Researchers at UC San Francisco have completed the first online randomized clinical trial for children with autism. The study, published in the June 2014 issue of Journal of the American Academy of Child and Adolescent Psychiatry, evaluated the effectiveness of omega 3 fatty acids in reducing hyperactivity in children with autism.
While the study did not show a statistically significant improvement in hyperactivity, it did prove that online clinical trials can be a reliable, cost and time-effective means of evaluating children with autism.
Lead author Stephen Bent, associate professor of medicine at UCSF, said, “Recruitment in clinical trials in children with autism is one of the biggest challenges we face in studying potential treatments, and we found that process to be accelerated and streamlined by using existing online communities for enrollment.”
The study used the Interactive Autism Network’s (IAN) online community of parents to recruit 57 children from 28 states. The children were randomly assigned to receive 1.3 grams of omega 3 fatty acids or a placebo for six weeks. Parents filled out an online questionnaire once a week detailing their child’s response to the medication. The children’s teachers also participated via online questionnaires.
“The entire study was completed in slightly more than three months from the start of enrollment, and demonstrates there are many advantages including low cost, rapid enrollment, high completion rate, convenience for participating families, and the ability to participate from virtually any location,” said Bent. “We had 100 percent completion of all outcome measures from parents and teachers, indicating that there is an ease to this method of testing that engages parents at a higher rate than traditional tests.”
The online format reduced many of the challenges normally associated with conducting a clinical trial study, especially those regarding recruitment and participant follow-through. In traditional studies, researchers often need to evaluate potential participants prior to the study, to make sure they actually have the qualifying diagnosis. Using the IAN database, which requires a doctor’s diagnosis from all participants, allowed researchers to bypass this step.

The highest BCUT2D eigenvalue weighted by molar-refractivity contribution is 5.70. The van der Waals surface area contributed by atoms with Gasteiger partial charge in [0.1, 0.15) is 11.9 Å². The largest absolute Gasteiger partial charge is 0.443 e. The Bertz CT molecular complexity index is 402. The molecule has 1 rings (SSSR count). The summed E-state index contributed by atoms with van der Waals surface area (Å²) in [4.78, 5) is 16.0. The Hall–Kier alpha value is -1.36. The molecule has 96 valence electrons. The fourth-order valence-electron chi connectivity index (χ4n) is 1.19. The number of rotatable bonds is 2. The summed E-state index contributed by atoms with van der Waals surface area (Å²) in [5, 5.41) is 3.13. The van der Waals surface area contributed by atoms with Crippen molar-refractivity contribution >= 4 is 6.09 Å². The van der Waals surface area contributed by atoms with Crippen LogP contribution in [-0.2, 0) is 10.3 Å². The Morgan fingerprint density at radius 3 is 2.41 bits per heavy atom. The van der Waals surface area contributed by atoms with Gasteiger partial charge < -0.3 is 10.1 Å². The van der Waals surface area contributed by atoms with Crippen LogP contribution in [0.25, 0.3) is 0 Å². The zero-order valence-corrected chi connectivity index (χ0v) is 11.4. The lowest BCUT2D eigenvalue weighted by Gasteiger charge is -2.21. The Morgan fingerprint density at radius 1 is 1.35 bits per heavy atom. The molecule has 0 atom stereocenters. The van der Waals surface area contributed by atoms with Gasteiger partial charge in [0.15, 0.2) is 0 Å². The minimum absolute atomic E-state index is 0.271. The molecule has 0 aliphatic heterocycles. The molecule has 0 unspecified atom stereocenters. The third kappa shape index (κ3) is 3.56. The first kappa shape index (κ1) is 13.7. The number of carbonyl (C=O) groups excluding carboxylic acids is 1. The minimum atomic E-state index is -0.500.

Travel is another obstacle for many families. It is usually necessary for the research team to cover travel expenses for familes, which raises the cost of the study. Many families are also unable to participate due to behavioral issues which can make it difficult for them to travel with their child.
The pre-existing database of qualified families, along with the convenience of online communication, created a simple format that allowed parents and teachers to respond at times that were convenient for them, leading to a 100 percent response rate.
While certain types of studies may not be suitable to the online model, it seems that many could benefit from the time-saving, cost-effective method of research. Studies that show promise online may point the way towards methods that deserve further research in more traditional formats, allowing more money to be allocated towards research that is likely to make a real difference for those living with autism.